After birth, the next important ceremony in the Tamang community is the rice feeding ceremony. Daughters are fed rice at 5 months and sons are fed at 6 months. The eldest member of the family feeds the child with the beaks of the Mynah Bird. "It is believed that being fed with the beaks of the Mynah, the child develops a sweetness in the voice like a bird," said the Tamang scholar.
Rituals Performed By The Young Child
Alongside the growth of the child, there are various norms and values to support the child socialize in the ad-hoc environment. Daughters are presented as a "Syama," a pair of handwoven traditional clothes. In every odd year, the Lama presents the "Syama" to the daughters. After the Tamba, a societal leader in the Tamang community recites the origin of ”Syama" the daughter is given clothes. However, the tradition of "Syama" is fading away in recent times. Sons perform the Chewar, a head-shaving ceremony. For sons, their part in family rituals and other practices come to value only after the Chewar.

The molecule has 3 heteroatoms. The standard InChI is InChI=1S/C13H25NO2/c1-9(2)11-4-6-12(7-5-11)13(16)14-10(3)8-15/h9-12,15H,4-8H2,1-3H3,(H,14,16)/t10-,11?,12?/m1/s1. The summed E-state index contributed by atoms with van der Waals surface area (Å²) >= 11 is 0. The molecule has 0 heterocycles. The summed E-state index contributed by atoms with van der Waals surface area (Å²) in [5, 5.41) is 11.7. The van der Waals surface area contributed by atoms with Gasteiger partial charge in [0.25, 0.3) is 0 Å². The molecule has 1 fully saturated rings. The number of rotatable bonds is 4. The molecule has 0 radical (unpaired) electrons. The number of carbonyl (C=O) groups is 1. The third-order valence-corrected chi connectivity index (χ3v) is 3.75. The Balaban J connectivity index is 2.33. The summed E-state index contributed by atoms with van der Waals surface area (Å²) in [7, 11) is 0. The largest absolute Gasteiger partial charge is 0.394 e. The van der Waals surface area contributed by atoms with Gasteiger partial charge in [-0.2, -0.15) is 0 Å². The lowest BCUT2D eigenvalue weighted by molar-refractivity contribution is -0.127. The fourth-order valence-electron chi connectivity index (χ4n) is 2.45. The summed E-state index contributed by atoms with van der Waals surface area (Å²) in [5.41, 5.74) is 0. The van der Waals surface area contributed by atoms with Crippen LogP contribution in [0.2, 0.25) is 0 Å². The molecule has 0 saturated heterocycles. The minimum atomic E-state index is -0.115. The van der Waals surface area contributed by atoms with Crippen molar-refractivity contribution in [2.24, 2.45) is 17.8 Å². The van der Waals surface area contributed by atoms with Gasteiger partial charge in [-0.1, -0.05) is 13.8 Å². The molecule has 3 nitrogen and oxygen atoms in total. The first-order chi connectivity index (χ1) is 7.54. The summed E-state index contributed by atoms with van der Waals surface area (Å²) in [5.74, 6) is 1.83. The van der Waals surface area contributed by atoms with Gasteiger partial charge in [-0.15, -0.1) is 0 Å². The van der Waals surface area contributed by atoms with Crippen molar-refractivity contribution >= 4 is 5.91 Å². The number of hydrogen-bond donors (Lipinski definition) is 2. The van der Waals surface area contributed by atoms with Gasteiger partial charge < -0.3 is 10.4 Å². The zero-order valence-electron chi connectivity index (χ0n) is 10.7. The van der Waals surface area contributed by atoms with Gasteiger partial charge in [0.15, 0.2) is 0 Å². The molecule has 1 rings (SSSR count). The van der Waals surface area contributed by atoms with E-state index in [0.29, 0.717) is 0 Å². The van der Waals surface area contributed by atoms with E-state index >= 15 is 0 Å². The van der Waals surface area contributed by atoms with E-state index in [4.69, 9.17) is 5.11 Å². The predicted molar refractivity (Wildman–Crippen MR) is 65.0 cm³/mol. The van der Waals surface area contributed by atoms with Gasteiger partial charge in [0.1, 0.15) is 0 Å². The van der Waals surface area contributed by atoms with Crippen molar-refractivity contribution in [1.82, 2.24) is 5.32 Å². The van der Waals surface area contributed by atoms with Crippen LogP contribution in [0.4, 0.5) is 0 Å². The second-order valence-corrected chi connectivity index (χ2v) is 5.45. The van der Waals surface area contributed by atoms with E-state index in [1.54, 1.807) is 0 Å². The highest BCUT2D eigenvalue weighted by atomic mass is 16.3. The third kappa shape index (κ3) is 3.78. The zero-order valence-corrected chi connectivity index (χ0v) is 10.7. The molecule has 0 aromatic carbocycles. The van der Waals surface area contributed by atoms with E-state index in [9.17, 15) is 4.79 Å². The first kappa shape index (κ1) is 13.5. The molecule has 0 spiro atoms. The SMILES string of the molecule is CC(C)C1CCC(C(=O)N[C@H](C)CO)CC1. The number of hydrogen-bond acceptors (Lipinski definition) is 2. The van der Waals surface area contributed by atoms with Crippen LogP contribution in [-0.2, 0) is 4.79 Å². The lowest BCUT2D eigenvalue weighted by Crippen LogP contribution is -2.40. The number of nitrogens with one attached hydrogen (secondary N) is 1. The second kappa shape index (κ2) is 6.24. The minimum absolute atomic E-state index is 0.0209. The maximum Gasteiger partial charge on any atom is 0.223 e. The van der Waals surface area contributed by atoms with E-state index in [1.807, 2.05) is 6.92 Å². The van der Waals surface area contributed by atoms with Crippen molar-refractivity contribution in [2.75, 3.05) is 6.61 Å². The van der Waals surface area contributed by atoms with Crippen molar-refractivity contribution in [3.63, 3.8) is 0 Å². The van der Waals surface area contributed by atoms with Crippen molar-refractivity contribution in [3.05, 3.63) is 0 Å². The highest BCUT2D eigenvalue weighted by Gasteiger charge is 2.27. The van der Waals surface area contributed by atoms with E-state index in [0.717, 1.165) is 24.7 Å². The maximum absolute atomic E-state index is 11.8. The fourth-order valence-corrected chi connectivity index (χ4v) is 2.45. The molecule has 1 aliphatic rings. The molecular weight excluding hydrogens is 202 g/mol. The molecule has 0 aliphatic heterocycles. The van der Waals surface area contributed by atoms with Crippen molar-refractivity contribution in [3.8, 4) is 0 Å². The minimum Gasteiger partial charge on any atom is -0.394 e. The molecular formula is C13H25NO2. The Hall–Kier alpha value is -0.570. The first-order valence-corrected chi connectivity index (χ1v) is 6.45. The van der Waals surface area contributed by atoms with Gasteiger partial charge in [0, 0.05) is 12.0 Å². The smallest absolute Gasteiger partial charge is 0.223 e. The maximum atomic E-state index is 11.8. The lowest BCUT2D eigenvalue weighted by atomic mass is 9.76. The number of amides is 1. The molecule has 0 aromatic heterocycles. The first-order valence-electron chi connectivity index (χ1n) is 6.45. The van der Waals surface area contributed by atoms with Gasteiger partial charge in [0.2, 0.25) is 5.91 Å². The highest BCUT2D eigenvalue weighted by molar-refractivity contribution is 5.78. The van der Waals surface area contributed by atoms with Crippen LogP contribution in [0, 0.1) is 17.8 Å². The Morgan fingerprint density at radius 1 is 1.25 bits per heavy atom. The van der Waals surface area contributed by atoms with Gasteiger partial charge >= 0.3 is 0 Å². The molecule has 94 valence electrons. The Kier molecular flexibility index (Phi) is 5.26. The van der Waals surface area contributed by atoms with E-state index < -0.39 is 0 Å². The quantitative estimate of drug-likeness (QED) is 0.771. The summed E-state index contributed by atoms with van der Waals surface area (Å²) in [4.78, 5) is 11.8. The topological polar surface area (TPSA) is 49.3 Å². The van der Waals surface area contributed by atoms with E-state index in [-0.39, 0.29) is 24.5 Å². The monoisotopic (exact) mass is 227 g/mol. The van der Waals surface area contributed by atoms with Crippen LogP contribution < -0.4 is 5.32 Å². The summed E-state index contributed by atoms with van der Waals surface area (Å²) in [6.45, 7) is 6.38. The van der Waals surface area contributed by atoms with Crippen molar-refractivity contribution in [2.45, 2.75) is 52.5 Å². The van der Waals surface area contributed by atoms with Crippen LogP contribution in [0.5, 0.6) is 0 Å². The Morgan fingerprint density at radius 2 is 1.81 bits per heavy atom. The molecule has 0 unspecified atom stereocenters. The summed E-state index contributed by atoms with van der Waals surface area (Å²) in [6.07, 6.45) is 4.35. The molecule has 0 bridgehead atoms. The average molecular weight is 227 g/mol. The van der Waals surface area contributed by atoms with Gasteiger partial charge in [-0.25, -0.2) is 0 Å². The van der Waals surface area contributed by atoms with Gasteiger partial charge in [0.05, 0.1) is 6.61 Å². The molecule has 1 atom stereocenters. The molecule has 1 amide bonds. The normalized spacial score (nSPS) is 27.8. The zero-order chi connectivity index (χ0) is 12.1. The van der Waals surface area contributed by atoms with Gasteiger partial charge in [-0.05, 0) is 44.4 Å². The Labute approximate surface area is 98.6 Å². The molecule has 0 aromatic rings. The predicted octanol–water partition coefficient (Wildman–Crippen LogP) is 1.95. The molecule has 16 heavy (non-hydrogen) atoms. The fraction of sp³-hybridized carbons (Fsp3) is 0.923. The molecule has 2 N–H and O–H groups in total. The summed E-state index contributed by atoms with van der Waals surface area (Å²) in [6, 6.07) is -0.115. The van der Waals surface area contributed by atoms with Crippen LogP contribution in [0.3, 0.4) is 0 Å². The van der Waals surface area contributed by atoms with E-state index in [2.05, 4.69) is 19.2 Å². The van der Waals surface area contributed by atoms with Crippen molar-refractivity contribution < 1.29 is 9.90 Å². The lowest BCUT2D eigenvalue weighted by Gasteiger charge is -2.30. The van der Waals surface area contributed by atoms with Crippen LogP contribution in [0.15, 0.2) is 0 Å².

It should be done between 3rd day and 7 years of birth. An invitation for Chewar consisting of rice, beaten rice, wheat bread, alcohol and rooster is sent to the maternal uncle. The uncle then comes with new scissors, cap, white cloth belt, a cloth to cover the shaved head, plate, a pair of suits, offerings and a water pot as acceptance to the invitation and performs Chewar on his nephew.
The marriage ceremony of the Tamang community is unique as well. In the Tamang community, there is acceptance of marriage between maternal and paternal cousins. The Tamba represents the boy side of the family and takes bread, hen, and alcohol as an offering to the girl's side of the family for a marriage proposal. The acceptance of the offering denotes an affirmative answer while returning the offering denotes the opposite.